If clearing is associated with an activity that requires development consent see below.

Do I need approval?

Are you in a non-rural zone?

Under SEPP (Vegetation in Non-Rural Areas) 2017 and Council’s DCP A16 you may be required to lodge an application if you are in one of the following common land use zones:

  • Residential Zones (R1, R2, R3, R5 large lot residential, RU5 Village)
  • Business Zones (B1-B7) and Industrial Zones (IN1, IN4)
  • Recreation Zones (RE1, RE2)

See NSW legislation for a full list of non-rural zones.

To check your land use zone, see Tweed LEP mapping or contact us.

If you are in one of the following rural zones/areas, contact Local Land Services on 1300 795 299:

  • Rural Zones (RU1, RU2)
  • Waterway Zones (W1, W2)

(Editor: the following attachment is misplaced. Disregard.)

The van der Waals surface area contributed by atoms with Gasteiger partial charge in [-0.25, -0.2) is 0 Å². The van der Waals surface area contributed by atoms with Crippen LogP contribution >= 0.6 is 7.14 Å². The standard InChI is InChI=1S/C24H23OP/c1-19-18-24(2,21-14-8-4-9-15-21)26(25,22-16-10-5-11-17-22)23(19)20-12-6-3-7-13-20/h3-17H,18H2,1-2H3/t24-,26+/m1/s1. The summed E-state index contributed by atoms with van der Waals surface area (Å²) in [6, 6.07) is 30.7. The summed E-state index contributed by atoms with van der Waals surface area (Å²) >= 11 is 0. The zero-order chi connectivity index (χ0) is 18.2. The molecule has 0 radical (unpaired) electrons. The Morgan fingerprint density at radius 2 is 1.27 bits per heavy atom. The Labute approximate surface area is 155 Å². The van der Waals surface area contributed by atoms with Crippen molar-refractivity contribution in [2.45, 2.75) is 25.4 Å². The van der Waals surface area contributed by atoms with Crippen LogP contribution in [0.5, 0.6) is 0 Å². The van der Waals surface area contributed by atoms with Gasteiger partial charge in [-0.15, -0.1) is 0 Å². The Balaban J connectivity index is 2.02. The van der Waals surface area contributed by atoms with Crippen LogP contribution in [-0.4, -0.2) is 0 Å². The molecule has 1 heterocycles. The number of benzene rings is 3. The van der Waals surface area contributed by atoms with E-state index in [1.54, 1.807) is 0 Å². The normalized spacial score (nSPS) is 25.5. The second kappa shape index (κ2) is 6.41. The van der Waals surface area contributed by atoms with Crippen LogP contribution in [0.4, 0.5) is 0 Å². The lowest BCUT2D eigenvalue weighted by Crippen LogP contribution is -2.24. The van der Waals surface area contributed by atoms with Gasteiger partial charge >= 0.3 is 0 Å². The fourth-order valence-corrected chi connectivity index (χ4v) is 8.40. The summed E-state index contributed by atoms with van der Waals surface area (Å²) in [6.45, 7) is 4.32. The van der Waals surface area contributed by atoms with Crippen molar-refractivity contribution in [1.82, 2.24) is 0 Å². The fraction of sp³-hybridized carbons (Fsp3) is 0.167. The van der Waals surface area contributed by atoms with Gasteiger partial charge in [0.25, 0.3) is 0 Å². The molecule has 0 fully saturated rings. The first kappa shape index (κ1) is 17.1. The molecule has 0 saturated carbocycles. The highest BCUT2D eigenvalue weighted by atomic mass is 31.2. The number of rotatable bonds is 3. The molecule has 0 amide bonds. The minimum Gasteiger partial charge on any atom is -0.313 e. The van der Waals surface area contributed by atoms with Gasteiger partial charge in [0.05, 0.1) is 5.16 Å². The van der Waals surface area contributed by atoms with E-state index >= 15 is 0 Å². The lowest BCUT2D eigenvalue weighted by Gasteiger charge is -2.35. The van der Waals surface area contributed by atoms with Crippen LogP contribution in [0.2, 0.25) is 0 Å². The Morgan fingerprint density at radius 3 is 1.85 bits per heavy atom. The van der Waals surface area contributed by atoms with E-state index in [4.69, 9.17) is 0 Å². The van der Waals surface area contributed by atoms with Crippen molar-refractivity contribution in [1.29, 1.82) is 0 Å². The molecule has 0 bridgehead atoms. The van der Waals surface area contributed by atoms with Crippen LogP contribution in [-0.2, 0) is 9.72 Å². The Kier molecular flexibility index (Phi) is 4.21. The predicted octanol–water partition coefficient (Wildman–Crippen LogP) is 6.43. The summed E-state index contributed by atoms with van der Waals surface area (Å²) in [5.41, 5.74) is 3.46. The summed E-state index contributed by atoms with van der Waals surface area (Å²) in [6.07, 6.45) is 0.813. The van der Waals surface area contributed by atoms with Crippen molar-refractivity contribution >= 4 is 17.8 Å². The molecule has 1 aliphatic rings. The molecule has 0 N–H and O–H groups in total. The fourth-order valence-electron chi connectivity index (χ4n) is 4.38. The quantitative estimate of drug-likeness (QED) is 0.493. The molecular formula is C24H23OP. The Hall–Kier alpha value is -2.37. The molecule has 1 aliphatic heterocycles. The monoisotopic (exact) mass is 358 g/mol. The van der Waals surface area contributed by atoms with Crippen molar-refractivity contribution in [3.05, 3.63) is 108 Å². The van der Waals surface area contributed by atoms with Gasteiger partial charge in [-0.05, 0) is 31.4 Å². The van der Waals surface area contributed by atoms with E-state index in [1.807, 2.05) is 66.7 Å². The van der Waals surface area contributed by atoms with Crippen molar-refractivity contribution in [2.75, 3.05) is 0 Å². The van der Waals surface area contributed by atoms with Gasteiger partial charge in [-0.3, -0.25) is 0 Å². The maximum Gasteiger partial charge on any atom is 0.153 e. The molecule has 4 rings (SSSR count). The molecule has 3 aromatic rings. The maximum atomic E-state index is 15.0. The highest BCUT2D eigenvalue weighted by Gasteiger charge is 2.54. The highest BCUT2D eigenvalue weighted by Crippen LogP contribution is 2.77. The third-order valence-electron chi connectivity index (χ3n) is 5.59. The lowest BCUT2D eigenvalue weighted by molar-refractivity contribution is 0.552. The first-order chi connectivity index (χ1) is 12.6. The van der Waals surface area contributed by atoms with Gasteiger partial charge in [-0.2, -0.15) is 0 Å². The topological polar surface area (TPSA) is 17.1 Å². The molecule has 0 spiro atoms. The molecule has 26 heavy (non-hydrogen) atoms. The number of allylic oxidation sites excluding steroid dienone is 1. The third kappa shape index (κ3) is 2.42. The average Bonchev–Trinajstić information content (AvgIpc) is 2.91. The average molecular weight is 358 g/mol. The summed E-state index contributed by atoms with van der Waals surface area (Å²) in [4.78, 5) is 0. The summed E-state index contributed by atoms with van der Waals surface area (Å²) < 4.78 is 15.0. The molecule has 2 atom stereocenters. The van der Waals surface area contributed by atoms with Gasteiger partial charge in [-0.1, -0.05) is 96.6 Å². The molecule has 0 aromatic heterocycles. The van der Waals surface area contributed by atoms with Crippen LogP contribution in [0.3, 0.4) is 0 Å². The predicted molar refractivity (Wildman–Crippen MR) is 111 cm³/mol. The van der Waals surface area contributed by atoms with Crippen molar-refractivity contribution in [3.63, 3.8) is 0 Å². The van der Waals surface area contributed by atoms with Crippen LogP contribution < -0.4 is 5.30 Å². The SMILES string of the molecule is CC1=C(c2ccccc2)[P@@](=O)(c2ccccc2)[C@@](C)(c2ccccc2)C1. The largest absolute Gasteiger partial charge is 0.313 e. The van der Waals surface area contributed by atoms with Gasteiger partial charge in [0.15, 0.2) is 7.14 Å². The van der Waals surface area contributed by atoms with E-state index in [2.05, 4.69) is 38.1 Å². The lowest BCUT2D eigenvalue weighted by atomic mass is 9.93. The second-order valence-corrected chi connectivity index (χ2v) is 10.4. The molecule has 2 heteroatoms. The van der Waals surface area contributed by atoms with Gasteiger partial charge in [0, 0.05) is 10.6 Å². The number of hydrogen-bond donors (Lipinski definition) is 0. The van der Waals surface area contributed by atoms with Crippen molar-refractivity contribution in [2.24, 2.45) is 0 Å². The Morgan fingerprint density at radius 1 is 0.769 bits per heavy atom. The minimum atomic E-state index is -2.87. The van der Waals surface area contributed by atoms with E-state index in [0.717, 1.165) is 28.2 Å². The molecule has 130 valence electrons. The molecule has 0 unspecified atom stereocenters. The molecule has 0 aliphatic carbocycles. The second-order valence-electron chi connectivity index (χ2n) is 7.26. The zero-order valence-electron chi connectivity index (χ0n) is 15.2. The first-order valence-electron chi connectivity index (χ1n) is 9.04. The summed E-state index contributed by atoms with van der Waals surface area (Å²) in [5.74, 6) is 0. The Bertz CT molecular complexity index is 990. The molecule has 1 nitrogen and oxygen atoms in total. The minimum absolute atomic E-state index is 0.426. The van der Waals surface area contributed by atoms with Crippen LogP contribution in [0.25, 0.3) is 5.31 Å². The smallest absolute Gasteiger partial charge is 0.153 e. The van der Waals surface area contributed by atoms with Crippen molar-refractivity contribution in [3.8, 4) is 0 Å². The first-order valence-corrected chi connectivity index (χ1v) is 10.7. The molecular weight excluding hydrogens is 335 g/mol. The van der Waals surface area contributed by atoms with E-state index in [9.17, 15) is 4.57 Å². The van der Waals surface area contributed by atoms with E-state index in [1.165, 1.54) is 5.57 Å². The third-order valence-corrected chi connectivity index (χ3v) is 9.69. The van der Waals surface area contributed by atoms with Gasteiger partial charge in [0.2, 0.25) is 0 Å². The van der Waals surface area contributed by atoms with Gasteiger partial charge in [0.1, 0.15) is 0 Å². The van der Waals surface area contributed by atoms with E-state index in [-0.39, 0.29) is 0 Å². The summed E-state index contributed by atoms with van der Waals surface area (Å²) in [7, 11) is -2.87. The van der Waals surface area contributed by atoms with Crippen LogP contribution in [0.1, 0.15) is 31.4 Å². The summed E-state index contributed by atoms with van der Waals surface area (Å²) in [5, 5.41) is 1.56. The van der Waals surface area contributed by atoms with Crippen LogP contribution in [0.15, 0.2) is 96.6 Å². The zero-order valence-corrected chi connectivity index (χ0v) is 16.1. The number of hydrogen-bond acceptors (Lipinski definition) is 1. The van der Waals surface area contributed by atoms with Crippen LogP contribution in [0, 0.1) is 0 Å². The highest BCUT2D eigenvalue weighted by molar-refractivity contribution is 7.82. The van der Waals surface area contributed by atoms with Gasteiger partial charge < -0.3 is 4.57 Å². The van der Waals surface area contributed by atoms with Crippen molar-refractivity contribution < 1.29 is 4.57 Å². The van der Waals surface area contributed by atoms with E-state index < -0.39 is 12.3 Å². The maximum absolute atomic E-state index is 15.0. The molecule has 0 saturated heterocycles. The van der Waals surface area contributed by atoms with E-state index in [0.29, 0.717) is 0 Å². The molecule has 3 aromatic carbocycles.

• Deferred Matter Areas

What type of vegetation are you removing?

You may require an application if you want to remove the following types of prescribed vegetation under DCP A16 (some exemptions may apply):

  • Local native trees
    Equal to or greater than 5 m in height
  • Local native vegetation
    (of any height) that occurs as part of a bushland community

An application will always be required to remove the following vegetation. No exemptions apply.

  • Very large trees
    Trunk diameter equal to or greater than 0.8 m (measured at 1.4 m above natural ground level)
  • Primary koala feed trees
    Eucalyptus robusta (Swamp Mahogany), E. tereticornis (Forest Red Gum), E. microcorys (Tallowwood) and E. propinqua (Small-fruited Grey Gum) greater than 5 m in height
  • Threatened plant species, population or community